National Compliment Day: 10 Ways to Compliment Teens

Compliments are a superb way to bring cheer to someone’s day or commend a good job. Today, give an extra compliment (or two!) in honor of National Compliment Day, observed each year on January 24th.

Debby Hoffman and Kathy Chamberlin created National Compliment Day in 1998. They wanted a special day to honor the simple act of letting those in our lives know that we love and appreciate them. With this in mind, we thought we’d share a few ways to share praise, grace, and love with your teenagers.

10 Ways to Compliment Teens

  1. Compliment character. Sometimes it appears sincerity and morality are characteristics not often taught in our world. And not always commended when showcased. When your teenager displays integrity, consideration, trustworthiness, and reliability, offer them a sincere compliment.

  2. Compliment their friends. When you feel as though your teen has made a connection with someone you deem laudable or a great influence, let them know.
    Your friends are so wonderful!”
    Jennifer is so thoughtful.”
    It makes me so happy to know that you choose your friends well.”

  1. Compliment respect. It is easy to make disapproval second nature, to only notice your teen’s behavior when they go wrong. However, we would encourage you to stop waiting for disrespectful behavior and try acknowledging respectful behavior.
    I don’t tell you this enough, but you are a wonderful person, and I value the way you respect your father and me.”

  1. Compliment a step in the right direction. Holding out for the end goal before we offer up a compliment isn’t good enough, might cause your teenager to lose sight of a positive outcome, and doesn’t reward growth.
    “Stephanie, the steps you’ve made toward your goal are great. Thank you for all your hard work!”

  2. Appreciate their place in your family. Sometimes teens, with all their fluctuating emotions, need to know how much they are valued for simply existing.
    “Whenever I see you, I’m grateful that I get to be your parent.”

  3. Compliment their style. You can offer a compliment about your teenager’s style even if their taste is vastly different from your own. Your child is his or her own person and you wouldn’t want them to be a carbon copy of their mom or dad. Try not to limit your compliments to the restricted scope of your own taste.
    “You sure have a gift for styling hair!”
    “I can tell that you put a lot of creativity into your outfit.”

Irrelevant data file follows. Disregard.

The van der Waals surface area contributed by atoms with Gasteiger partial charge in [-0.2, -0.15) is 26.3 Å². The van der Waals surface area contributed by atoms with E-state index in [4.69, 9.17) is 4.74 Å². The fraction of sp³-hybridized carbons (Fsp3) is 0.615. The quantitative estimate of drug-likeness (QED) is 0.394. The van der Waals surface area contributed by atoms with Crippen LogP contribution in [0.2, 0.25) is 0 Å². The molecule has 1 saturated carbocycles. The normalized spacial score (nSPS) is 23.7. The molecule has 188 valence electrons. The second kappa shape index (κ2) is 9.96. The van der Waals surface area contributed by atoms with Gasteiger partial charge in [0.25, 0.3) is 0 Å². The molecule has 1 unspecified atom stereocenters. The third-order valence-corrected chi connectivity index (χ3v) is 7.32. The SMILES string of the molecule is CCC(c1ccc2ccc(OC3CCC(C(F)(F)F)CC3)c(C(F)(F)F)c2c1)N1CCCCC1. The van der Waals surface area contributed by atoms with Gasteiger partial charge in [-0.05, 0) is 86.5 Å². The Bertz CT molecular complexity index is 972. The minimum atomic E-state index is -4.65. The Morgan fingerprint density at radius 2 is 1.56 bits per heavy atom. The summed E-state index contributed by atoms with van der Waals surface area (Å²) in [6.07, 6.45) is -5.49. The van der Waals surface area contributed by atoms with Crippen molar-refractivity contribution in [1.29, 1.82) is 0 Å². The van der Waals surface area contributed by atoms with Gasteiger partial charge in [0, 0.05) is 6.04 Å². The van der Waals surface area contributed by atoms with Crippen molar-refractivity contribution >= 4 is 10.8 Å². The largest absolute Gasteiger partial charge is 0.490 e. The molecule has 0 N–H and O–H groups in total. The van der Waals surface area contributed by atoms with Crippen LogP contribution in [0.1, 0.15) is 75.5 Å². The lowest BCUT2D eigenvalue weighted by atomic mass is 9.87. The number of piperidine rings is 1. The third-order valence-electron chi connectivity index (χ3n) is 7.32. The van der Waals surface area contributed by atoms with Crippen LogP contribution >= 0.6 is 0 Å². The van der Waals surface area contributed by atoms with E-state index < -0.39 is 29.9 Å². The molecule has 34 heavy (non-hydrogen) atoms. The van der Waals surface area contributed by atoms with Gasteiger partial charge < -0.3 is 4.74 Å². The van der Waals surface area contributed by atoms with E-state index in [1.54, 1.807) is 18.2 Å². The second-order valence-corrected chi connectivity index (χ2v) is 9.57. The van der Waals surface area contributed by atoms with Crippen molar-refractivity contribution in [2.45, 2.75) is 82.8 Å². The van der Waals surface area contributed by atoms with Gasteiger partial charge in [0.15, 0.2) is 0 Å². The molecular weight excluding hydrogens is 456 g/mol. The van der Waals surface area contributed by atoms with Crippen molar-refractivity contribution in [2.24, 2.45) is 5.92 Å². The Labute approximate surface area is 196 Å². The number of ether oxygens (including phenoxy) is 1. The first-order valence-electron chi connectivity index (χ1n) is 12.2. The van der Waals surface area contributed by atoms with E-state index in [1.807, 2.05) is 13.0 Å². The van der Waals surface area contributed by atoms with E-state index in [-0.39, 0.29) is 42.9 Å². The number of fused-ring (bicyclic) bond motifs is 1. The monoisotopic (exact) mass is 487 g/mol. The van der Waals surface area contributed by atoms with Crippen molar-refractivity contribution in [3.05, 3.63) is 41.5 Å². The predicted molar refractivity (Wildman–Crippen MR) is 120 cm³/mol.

“I love how imaginative your room decor looks.”

  4. Compliment household chores. Your teenager needs to understand that when they chip in with household chores they make a difference and their parents notice the extra effort.
    “Vacuuming the living room/mowing the lawn/doing the dishes really makes a difference. I am so grateful for your hard work around our house!”

  5. Compliment new achievements. A well-timed compliment can keep a teen’s trajectory moving forward. It’s important to compliment your child’s progress, as discussed above, but don’t forget to pay them some credit when they achieve something they’ve never been able to do before.
    “Great job! Although I’m not surprised after all your hard work. I knew you could do it, Derrick!”
    “You got your social studies grade up to an A! I’m beyond proud of you.”

  6. Compliment effort. What about when your teenager’s best efforts come up short? Compliment their effort and remind them there’s still work to be done–and you know they’re up to the task.
    “All the studying you’ve done for your social studies class makes me so happy! If you keep it up I know you can bring your grade up.”

  7. Compliment a job well done. When your teen exceeds expectations and goes out of their way to do a great job it is always worth noting. Compliment the quality of your child’s work so they know the extra effort didn’t go unnoticed.
    “This is the cleanest I’ve ever seen your room, Shelby!”
    “I was so proud of you at your dance recital. Awesome job! I’m so glad you are so passionate about dance, it really shows.”

Are you having trouble balancing criticism and compliments when communicating with your teenager? If so, meeting with the expert staff at Doorways may be a positive step for you and your family. If you have questions, feel free to contact us HERE or give us a call at 602-997-2880.

Is Your Teen Using Drugs? Learn the Early Warning Signs

Many parents ask us how to tell if their teen has begun drinking or doing drugs. By taking careful note of your teen’s behavior and paying attention to a few key red flags, you can spot issues with drug use sooner rather than later. While you may not find drug paraphernalia in their room or catch them drinking when they think no one is home, you should always trust your instincts. If you start to take note of some of the warning signs we’ve listed below, we encourage you to take action. Talk to your teen and get help from a professional if needed.

How to Spot Early Warning Signs of Drug or Alcohol Use in Teens

Utilize your sense of smell.

Have a conversation when your teenage child comes home after spending time out with friends. Address them face-to-face and ask if they had a nice time, what they did, or who they were with. If they’ve been using drugs or alcohol, the smell could be lingering on their clothes, hair, or breath.

Make eye contact.

Similar to the tip above, when your teen gets home, be sure to pay attention to their eyes during that face-to-face conversation. If your child has used marijuana – their eyes will be bloodshot, the lids may look droopy, and their pupils small. Drinking leaves pupils dilated and leads to trouble focusing. And, there may be other clues nearby. Is your teen’s face or cheeks flushed? This can also be a sign of drug or alcohol use.